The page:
"If braneworld black holes form even 1 percent of the dark matter in our part of the galaxy -- a cautious assumption -- there should be several thousand braneworld black holes in our solar system" - Arlie O. Petters.

But do braneworld black holes really exist -- and therefore stand as evidence for the 5-D braneworld theory? The scientists showed that it should be possible to answer this question by observing the effects that braneworld black holes would exert on electromagnetic radiation travelling to Earth from other galaxies. Any such radiation passing near a black hole will be acted upon by the object's tremendous gravitational forces -- an effect called "gravitational lensing."

"A good place to look for gravitational lensing by braneworld black holes is in bursts of gamma rays coming to Earth" - Charles R. Keeton.

These gamma-ray bursts are thought to be produced by enormous explosions throughout the universe. Such bursts from outer space were discovered inadvertently by the U.S. Air Force in the 1960s. Keeton and Petters calculated that braneworld black holes would impede the gamma rays in the same way a rock in a pond obstructs passing ripples. The rock produces an "interference pattern" in its wake in which some ripple peaks are higher, some troughs are deeper, and some peaks and troughs cancel each other out. The interference pattern bears the signature of the characteristics of both the rock and the water. Similarly, a braneworld black hole would produce an interference pattern in a passing burst of gamma rays as they travel to Earth, said Keeton and Petters. The scientists predicted the resulting bright and dark "fringes" in the interference pattern, which they said provides a means of inferring characteristics of braneworld black holes and, in turn, of space and time.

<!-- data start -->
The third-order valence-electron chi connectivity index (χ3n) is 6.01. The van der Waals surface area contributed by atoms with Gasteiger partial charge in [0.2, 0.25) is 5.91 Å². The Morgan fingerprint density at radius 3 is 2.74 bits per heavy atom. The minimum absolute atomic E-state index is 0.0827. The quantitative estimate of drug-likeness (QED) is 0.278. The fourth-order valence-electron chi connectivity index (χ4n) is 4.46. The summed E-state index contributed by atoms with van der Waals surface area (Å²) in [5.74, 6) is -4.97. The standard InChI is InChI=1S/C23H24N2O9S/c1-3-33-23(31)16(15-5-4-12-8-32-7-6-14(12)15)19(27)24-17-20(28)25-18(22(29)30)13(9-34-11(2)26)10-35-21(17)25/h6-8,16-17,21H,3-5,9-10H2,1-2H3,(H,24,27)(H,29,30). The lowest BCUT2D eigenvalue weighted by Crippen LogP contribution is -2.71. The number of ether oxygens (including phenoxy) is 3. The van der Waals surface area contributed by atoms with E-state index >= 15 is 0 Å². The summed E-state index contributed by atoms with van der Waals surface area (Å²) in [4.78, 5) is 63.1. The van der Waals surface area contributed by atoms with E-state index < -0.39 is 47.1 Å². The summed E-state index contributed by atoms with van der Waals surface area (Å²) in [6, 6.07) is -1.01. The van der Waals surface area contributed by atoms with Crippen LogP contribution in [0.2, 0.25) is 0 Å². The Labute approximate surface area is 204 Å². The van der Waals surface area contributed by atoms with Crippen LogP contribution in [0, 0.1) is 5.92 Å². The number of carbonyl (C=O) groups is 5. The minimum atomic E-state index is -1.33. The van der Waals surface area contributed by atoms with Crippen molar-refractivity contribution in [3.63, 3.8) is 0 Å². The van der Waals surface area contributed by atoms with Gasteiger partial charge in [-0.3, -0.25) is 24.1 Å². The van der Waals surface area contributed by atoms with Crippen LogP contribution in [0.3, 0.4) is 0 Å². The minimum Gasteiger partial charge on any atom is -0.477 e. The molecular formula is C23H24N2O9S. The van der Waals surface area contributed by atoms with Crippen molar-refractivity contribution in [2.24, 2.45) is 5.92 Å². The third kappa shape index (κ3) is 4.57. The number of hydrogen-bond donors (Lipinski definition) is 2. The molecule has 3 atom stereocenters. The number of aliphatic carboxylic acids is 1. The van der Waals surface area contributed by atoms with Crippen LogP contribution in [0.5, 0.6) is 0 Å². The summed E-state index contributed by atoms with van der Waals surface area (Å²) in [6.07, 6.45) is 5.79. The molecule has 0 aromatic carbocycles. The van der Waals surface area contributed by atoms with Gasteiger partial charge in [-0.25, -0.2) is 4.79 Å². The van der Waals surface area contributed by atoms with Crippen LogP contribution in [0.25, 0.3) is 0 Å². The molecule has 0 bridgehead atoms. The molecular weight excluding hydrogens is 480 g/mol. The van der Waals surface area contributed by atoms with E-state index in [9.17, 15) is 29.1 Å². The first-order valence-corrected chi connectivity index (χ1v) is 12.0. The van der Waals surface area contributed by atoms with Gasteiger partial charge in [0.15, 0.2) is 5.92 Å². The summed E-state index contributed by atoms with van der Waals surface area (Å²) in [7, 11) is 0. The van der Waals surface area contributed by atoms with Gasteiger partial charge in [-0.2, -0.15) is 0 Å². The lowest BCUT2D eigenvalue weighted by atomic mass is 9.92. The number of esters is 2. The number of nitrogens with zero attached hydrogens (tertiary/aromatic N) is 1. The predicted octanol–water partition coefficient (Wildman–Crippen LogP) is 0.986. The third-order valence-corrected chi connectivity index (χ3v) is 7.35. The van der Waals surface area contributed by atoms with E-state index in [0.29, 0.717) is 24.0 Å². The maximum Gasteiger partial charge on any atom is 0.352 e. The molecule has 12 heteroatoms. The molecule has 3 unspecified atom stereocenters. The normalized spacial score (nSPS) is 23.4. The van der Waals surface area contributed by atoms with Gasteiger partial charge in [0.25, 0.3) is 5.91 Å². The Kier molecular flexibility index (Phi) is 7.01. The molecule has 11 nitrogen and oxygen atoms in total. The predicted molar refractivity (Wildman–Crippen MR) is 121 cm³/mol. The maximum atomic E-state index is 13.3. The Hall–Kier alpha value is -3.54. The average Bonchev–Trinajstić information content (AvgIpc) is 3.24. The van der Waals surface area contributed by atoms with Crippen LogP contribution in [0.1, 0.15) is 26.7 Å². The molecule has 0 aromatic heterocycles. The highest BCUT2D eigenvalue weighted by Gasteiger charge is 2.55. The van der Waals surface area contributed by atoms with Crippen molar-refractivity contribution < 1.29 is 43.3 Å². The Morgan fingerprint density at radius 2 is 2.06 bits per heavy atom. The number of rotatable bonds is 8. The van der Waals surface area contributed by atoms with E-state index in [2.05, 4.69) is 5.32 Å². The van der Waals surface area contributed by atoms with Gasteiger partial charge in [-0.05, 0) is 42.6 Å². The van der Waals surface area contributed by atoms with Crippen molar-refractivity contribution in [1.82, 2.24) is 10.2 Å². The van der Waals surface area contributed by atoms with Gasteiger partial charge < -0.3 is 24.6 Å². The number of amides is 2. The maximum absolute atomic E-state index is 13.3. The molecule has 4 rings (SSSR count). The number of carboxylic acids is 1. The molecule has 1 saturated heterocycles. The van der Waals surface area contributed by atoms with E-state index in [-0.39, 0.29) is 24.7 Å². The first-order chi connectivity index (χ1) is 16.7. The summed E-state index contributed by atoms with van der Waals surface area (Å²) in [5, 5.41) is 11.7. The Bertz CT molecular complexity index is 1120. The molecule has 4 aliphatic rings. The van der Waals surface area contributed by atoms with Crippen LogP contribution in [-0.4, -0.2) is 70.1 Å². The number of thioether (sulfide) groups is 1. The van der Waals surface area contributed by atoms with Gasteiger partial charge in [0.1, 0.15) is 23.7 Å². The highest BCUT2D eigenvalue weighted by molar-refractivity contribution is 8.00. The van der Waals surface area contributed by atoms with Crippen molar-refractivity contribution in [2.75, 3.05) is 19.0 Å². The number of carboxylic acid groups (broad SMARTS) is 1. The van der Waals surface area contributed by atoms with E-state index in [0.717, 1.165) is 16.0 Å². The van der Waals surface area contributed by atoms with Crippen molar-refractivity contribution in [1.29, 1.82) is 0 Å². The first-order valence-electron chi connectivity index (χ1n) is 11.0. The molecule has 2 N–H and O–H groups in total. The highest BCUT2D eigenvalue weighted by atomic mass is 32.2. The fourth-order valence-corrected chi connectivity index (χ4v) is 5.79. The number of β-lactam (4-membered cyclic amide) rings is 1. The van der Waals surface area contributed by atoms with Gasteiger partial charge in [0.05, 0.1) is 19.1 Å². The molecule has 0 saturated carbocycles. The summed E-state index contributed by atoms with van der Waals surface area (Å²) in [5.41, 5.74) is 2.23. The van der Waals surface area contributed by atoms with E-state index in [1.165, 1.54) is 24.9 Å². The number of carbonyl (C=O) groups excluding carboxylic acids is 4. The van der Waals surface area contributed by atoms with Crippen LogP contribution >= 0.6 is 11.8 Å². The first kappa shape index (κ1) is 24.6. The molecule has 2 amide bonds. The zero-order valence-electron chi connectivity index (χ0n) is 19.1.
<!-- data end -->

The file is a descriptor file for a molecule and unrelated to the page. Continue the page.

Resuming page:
"We discovered that the signature of a fourth dimension of space appears in the interference patterns. This extra spatial dimension creates a contraction between the fringes compared to what you'd get in General Relativity" - Arlie O. Petters.

Petters and Keeton said it should be possible to measure the predicted gamma-ray fringe patterns using the Gamma-ray Large Area Space Telescope, which is scheduled to be launched on a spacecraft in August 2007. The telescope is a joint effort between NASA, the U.S. Department of Energy, and institutions in France, Germany, Japan, Italy and Sweden. The scientists said their prediction would apply to all braneworld black holes, whether in our solar system or beyond.

"If the braneworld theory is correct, there should be many, many more braneworld black holes throughout the universe, each carrying the signature of a fourth dimension of space."